When the day arrives that a woman’s image adorns Federal Reserve currency for the first time, it might well be that of Harriet Tubman. She’s reportedly on the short list. It may, however, be a dubious honor to appear on something that declines so regularly in value. Without a doubt, this woman would impart more esteem to the bill than the bill would to her. Her value is far more solid and enduring.
Slavery was once ubiquitous in the world — and even intellectually respectable. That began to change in the late 18th century, first in Britain, which ended its slave trade in 1807 and liberated the enslaved throughout its jurisdiction in 1834. Before the 13th Amendment abolished slavery in America in 1865, American blacks risked everything attempting to escape from their masters, who sometimes pursued them all the way to the Canadian border. Tubman, herself a fugitive slave, became the most renowned “conductor” on the Underground Railroad, a network of trails for escapees from the antebellum South to the North. As many as 100,000 slaves risked life and limb traveling its routes. It was the most dangerous “railroad” in the world.
Born Araminta Harriet Ross in 1820 in Maryland, Tubman survived the brutalities of bondage for 29 years. Three of her sisters had been sold to distant plantation owners. She herself carried scars for her entire life from frequent whippings. Once, when she refused to restrain a runaway slave, she was bashed in the head with a two-pound weight, causing lifelong pain, migraines, and “buzzing” in her ears. She bolted for freedom in 1849, making her way to the neighboring free state of Pennsylvania and its city of brotherly love, Philadelphia.
“I had crossed the line of which I had so long been dreaming,” she later wrote.
I was free; but there was no one to welcome me to the land of freedom. I was a stranger in a strange land, and my home after all was down in the old cabin quarter, with the old folks and my brothers and sisters. But to this solemn resolution I came: I was free, and they should be free also; I would make a home for them in the North, and the Lord helping me, I would bring them all there. Oh, how I prayed then, lying all alone on the cold damp ground! ‘Oh, dear Lord’, I said. I haven’t got no friend but you. Come to my help Lord, for I’m in trouble! Oh, Lord! You’ve been with me in six troubles, don’t desert me in the seventh!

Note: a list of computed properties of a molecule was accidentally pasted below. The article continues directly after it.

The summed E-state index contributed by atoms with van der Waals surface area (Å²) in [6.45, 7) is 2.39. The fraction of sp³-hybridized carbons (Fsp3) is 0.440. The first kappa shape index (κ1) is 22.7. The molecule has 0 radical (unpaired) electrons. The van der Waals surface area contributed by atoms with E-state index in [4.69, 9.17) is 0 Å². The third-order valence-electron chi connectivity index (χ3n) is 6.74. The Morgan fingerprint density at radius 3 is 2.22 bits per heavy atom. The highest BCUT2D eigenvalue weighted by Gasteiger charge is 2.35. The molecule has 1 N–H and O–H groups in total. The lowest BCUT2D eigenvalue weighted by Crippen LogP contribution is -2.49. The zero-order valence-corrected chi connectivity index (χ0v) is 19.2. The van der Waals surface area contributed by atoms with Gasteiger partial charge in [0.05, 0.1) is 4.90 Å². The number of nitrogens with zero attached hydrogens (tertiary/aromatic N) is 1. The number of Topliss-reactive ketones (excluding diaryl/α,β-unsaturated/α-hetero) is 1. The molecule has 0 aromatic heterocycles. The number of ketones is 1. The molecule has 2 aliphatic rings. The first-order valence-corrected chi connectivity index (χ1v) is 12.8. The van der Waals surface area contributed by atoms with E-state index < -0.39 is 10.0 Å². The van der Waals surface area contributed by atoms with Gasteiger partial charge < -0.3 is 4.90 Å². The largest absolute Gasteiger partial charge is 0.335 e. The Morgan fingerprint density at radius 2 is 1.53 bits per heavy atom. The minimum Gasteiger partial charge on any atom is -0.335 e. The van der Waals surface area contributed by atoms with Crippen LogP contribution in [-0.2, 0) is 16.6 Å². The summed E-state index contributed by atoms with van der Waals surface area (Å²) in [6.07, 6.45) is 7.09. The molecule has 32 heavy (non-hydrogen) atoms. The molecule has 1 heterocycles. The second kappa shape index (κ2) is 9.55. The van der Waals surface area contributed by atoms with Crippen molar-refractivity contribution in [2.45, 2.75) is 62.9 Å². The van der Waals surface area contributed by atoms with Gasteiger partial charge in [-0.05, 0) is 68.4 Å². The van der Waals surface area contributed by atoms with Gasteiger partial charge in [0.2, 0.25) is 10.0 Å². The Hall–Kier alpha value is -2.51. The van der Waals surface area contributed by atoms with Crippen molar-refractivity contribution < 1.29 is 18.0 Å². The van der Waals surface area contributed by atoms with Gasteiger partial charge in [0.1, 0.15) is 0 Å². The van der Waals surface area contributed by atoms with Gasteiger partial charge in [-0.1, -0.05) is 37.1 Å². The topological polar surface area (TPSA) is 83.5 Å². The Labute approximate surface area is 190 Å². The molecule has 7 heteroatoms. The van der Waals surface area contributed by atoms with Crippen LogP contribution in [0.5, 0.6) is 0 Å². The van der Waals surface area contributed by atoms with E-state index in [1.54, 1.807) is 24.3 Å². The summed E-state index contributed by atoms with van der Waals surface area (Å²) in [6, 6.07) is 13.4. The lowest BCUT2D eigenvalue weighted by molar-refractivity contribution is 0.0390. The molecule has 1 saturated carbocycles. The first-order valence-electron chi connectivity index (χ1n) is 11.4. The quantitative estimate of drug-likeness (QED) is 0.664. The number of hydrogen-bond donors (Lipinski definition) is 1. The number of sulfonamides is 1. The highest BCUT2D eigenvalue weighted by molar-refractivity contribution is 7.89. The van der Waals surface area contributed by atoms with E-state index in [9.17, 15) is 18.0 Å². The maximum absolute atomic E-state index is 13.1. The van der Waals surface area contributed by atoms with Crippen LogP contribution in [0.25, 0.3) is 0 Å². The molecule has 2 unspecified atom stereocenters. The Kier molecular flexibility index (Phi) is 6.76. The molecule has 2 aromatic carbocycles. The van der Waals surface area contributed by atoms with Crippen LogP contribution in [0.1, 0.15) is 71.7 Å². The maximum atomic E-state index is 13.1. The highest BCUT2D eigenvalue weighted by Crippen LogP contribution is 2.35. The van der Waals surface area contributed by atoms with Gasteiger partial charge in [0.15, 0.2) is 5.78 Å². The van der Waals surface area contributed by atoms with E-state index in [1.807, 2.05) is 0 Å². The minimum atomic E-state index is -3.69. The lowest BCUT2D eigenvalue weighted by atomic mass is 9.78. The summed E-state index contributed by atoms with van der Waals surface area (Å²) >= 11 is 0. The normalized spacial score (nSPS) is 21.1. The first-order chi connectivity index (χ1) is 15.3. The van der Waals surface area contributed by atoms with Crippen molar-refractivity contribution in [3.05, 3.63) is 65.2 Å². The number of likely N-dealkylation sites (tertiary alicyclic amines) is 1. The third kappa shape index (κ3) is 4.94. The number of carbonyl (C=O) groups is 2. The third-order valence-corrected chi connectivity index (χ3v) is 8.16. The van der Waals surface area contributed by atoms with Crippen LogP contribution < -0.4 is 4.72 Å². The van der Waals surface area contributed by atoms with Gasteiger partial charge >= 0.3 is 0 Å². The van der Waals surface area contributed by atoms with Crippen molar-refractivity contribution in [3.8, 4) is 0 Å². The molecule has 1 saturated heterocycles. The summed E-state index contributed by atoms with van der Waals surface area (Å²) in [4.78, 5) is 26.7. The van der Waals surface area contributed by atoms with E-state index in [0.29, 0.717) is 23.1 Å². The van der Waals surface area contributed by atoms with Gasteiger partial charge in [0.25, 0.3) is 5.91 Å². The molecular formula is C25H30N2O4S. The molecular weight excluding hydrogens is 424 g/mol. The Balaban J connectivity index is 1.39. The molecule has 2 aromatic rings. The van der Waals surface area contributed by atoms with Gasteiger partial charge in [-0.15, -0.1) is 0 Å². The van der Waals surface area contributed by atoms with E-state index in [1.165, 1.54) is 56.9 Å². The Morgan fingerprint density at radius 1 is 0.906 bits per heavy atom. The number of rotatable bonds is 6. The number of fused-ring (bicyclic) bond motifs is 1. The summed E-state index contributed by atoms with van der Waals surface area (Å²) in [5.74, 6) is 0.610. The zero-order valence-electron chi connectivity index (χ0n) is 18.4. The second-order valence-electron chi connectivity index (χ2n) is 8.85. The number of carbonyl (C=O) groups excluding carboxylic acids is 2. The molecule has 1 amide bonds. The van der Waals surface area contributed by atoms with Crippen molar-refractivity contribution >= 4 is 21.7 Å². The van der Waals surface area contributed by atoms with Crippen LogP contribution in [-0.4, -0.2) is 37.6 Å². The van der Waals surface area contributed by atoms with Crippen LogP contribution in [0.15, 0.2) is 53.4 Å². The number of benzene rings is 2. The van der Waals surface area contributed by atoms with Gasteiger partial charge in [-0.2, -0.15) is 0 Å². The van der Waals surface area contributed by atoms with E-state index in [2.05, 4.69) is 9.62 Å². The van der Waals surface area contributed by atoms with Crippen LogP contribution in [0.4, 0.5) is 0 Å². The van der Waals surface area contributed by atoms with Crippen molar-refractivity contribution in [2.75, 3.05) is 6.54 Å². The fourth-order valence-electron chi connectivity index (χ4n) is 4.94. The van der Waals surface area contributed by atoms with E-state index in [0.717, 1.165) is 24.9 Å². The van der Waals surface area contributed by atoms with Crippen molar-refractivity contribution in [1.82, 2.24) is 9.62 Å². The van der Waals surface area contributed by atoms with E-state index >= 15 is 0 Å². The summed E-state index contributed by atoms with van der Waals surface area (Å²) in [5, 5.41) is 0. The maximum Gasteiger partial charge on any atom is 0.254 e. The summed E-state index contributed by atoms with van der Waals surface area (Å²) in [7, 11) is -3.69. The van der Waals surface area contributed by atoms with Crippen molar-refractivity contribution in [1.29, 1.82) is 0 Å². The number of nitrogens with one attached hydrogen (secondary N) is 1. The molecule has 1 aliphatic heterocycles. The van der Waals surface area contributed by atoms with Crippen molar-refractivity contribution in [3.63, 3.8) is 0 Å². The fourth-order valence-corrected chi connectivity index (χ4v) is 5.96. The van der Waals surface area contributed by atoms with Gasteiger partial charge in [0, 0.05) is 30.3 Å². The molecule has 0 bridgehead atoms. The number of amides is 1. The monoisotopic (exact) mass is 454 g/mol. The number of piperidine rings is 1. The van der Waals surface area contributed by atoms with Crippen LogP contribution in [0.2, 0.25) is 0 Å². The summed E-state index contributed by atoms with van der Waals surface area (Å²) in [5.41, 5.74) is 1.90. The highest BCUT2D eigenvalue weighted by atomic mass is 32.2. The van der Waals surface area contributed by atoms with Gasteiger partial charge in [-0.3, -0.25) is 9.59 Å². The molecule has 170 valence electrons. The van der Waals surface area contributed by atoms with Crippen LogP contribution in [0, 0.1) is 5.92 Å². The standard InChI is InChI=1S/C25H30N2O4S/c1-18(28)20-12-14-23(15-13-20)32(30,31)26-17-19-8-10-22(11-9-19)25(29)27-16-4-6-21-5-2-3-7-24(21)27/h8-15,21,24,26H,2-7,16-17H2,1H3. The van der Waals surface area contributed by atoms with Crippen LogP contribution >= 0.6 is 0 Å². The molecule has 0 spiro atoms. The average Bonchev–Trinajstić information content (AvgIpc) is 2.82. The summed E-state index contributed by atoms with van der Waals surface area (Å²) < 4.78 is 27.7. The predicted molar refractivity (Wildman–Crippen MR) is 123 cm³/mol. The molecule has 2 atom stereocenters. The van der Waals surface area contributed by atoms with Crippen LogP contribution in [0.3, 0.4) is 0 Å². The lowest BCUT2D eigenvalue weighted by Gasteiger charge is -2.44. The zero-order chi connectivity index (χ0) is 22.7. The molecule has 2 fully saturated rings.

Tubman bravely ventured 13 times back into slave states to personally escort at least 70 escapees to Northern states and to Canada. “I was the conductor of the Underground Railroad for eight years,” she famously recounted, “and I can say what most conductors can’t say: I never ran my train off the track and I never lost a passenger.” Those passengers included her aging parents, her three brothers, their wives, and many of their children.
Working for the Union Army as a cook and nurse during the Civil War, Tubman morphed quickly into an armed scout and spy. She became the war’s first woman to lead an armed expedition when she guided the Combahee River Raid, an expedition that liberated more than 700 slaves in South Carolina.
For her service to the government — tending to newly freed slaves, scouting into enemy territory, and nursing wounded soldiers — she was treated shamefully and shabbily. She was denied compensation and didn’t receive a pension for her war duties until 1899. She took in boarders and worked long hours at odd jobs to make ends meet.
In an August 1868 letter to Tubman, famous abolitionist and former slave Frederick Douglass paid tribute to her heroism:
Most that I have done and suffered in the service of our cause has been in public, and I have received much encouragement at every step of the way. You, on the other hand, have labored in a private way. I have wrought in the day — you in the night. I have had the applause of the crowd and the satisfaction that comes of being approved by the multitude, while the most that you have done has been witnessed by a few trembling, scarred, and foot-sore bondmen and women, whom you have led out of the house of bondage, and whose heartfelt “God bless you” has been your only reward. The midnight sky and the silent stars have been the witnesses of your devotion to freedom and of your heroism.
Tubman spent her last decades caring for others, especially the sick and aged. She often spoke publicly on behalf of women’s right to vote. For relief from that head injury mentioned earlier, she endured brain surgery in Boston in the late 1890s. She refused anesthesia, preferring instead simply to bite down on a bullet. In her words, the surgeon “sawed open my skull, and raised it up, and now it feels more comfortable.” She died in 1913 at the age of 91 — a real hero to the very end.
In 2014, an asteroid was named for Tubman. In my book, that beats a Federal Reserve note hands down.
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